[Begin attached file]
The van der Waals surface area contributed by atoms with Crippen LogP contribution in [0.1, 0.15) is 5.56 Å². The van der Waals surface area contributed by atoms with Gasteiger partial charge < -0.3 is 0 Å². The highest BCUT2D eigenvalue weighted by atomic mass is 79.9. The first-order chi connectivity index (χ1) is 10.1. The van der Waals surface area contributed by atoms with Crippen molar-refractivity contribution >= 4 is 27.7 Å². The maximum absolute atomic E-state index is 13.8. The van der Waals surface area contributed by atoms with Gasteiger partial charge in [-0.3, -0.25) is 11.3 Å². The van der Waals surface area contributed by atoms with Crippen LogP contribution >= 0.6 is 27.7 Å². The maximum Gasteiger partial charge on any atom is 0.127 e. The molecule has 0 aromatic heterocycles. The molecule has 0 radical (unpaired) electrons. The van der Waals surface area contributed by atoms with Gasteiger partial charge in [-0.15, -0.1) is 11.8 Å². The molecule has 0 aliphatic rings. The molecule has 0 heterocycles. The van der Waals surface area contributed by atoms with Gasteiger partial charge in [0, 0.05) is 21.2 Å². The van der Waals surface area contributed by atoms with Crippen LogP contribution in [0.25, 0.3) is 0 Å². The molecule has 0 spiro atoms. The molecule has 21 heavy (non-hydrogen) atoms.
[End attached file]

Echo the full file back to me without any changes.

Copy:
The van der Waals surface area contributed by atoms with Crippen LogP contribution in [0.1, 0.15) is 5.56 Å². The van der Waals surface area contributed by atoms with Gasteiger partial charge < -0.3 is 0 Å². The highest BCUT2D eigenvalue weighted by atomic mass is 79.9. The first-order chi connectivity index (χ1) is 10.1. The van der Waals surface area contributed by atoms with Crippen molar-refractivity contribution >= 4 is 27.7 Å². The maximum absolute atomic E-state index is 13.8. The van der Waals surface area contributed by atoms with Gasteiger partial charge in [-0.3, -0.25) is 11.3 Å². The van der Waals surface area contributed by atoms with Crippen LogP contribution >= 0.6 is 27.7 Å². The maximum Gasteiger partial charge on any atom is 0.127 e. The molecule has 0 aromatic heterocycles. The molecule has 0 radical (unpaired) electrons. The van der Waals surface area contributed by atoms with Gasteiger partial charge in [-0.15, -0.1) is 11.8 Å². The molecule has 0 aliphatic rings. The molecule has 0 heterocycles. The van der Waals surface area contributed by atoms with Gasteiger partial charge in [0, 0.05) is 21.2 Å². The van der Waals surface area contributed by atoms with Crippen LogP contribution in [0.25, 0.3) is 0 Å². The molecule has 0 spiro atoms. The molecule has 21 heavy (non-hydrogen) atoms.